Pare’s Shevlin receives engineer of the year award
We will go out of our way to serve the needs of our clients – sometimes to our own detriment.
John Shevlin, a professional engineer and senior vice president of Pare Corp., was recently named 2013 Engineer of the Year by the Rhode Island Society of Professional Engineers. The award recognizes an engineer who has made significant and lasting contributions to the Rhode Island engineering community. Shevlin started his professional career with Pare in 1986. He graduated from the University of Massachusetts Amherst with a bachelor of science degree in civil engineering.
PBN: Tell us about an interesting project you’ve worked on during your career.
SHEVLIN: It seems like every project has some unique or interesting aspect to it, but there are two that stand out. The first is the East Bay Bike Path. This was my first engineering project at Pare. I think the project had a very positive impact on the five communities that it passes through. The other project is the Central Artery Tunnel Project in Boston. The overall size and complexity of the design and construction made this a once-in-a-lifetime engineering assignment.
PBN: Part of RISPE’s mission, and part of Engineer of the Year award criteria, is to promote the ethical and competent practice of engineering. How do you demonstrate this in your work?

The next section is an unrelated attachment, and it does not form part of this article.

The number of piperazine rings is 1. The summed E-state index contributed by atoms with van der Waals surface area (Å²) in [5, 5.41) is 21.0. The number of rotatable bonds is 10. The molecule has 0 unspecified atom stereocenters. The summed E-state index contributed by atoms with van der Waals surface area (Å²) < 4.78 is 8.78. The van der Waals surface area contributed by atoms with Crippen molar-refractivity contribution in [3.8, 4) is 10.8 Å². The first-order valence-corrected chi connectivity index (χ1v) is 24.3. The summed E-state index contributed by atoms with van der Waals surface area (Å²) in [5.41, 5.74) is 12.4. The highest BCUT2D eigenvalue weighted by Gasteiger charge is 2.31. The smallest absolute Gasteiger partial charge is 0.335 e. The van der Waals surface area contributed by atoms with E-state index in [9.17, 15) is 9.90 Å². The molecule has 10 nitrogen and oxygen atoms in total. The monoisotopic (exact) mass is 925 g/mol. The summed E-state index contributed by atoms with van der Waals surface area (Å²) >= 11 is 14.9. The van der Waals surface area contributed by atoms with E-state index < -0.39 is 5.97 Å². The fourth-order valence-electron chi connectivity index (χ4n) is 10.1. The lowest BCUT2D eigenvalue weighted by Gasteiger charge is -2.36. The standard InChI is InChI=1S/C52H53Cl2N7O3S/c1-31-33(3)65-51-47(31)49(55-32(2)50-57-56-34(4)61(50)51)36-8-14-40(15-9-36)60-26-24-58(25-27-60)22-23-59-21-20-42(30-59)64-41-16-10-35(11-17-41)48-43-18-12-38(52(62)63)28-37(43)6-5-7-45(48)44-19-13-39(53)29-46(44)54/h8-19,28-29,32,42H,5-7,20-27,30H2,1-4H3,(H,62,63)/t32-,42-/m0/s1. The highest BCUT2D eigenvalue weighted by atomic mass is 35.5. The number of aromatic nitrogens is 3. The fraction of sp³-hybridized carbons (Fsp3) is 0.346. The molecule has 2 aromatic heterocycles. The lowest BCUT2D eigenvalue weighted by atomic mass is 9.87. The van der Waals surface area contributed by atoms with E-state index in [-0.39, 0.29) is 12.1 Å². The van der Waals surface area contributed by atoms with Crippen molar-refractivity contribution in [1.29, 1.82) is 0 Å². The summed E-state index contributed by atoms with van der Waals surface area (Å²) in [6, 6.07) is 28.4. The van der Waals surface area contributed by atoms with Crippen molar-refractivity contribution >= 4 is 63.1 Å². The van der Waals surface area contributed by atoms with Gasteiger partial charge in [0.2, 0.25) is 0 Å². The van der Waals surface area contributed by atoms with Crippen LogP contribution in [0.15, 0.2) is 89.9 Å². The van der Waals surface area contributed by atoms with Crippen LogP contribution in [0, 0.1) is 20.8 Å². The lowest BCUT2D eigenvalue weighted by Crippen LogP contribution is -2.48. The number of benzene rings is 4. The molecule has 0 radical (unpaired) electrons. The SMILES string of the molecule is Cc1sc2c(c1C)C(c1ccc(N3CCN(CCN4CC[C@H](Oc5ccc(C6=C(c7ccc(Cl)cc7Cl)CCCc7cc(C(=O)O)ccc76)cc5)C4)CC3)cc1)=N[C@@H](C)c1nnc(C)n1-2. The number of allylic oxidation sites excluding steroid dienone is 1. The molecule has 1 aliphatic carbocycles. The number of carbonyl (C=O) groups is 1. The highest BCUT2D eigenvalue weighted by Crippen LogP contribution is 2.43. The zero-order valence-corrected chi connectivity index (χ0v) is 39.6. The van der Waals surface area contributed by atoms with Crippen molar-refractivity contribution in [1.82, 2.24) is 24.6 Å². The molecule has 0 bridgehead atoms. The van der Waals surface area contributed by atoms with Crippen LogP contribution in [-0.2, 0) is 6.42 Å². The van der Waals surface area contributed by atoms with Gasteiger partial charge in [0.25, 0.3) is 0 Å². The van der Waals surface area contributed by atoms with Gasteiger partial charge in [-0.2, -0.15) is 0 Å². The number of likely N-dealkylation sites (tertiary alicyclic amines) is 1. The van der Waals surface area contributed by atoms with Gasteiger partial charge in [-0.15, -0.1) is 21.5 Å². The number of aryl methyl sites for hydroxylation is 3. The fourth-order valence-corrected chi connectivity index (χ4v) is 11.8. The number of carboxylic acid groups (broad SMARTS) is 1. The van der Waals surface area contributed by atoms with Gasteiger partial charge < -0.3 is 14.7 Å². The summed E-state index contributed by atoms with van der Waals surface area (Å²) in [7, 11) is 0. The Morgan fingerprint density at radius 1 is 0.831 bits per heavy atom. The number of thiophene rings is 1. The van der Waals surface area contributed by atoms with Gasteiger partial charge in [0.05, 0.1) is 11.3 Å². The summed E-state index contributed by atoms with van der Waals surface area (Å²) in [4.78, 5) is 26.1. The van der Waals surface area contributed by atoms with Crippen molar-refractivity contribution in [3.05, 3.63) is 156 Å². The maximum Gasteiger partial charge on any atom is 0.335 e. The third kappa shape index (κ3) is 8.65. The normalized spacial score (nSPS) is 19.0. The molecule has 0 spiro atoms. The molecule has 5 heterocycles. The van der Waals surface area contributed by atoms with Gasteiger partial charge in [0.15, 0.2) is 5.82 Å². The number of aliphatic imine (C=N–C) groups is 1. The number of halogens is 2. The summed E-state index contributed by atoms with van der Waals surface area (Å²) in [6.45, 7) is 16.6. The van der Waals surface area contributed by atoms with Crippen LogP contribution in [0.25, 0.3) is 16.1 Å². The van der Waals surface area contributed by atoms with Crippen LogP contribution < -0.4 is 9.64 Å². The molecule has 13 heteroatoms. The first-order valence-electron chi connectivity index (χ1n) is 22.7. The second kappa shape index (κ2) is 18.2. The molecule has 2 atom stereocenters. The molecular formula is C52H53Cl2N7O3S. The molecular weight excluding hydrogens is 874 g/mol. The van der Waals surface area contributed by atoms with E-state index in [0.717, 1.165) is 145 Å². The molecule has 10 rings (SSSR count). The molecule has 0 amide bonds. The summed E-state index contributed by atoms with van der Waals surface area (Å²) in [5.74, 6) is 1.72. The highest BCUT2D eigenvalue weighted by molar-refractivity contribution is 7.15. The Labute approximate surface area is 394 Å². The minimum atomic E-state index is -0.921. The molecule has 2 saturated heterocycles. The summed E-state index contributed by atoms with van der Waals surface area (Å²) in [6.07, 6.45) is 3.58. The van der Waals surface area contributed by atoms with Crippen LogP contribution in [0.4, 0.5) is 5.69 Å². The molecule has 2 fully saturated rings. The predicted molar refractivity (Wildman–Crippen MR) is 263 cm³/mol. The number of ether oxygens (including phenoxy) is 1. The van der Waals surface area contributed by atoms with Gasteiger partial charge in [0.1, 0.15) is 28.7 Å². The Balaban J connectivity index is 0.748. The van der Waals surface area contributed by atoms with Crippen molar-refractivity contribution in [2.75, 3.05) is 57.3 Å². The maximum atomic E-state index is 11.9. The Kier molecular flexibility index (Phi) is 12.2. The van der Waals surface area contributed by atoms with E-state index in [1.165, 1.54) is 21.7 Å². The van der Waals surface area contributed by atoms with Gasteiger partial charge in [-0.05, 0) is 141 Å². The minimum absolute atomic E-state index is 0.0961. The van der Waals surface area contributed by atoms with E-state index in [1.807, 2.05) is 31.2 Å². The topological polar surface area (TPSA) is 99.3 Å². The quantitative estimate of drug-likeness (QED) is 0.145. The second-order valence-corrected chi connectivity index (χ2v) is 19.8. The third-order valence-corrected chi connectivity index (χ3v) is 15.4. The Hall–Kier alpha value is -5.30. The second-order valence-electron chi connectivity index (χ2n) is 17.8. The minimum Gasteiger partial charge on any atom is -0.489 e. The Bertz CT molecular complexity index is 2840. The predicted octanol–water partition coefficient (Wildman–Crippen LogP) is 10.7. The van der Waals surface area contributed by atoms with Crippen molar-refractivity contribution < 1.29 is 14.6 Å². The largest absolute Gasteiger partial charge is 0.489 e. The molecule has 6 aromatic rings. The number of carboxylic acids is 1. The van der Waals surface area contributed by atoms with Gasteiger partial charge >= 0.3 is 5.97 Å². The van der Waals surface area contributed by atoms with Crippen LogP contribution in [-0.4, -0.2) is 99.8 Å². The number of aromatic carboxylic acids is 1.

SHEVLIN: By making engineering assessments and designs based on sound engineering practices – even if these are sometimes at odds with a client’s preconceived ideas about a project. Pare has always been very clear with its managers and staff that we must make decisions based on sound engineering and science. We will go out of our way to serve the needs of our clients … but we always make certain that our work is based on sound engineering and does not negatively impact the health, safety and welfare of the public.
PBN: Any advice for those about to enter the workforce?
SHEVLIN: Get industry experience wherever you can find it, even while still in school. Prior to joining Pare, I and most of my colleagues completed summer internships with engineering, construction or public transportation or utility agencies. This experience is invaluable in helping to identify the type of work and/or engineering disciplines in which you want to specialize. •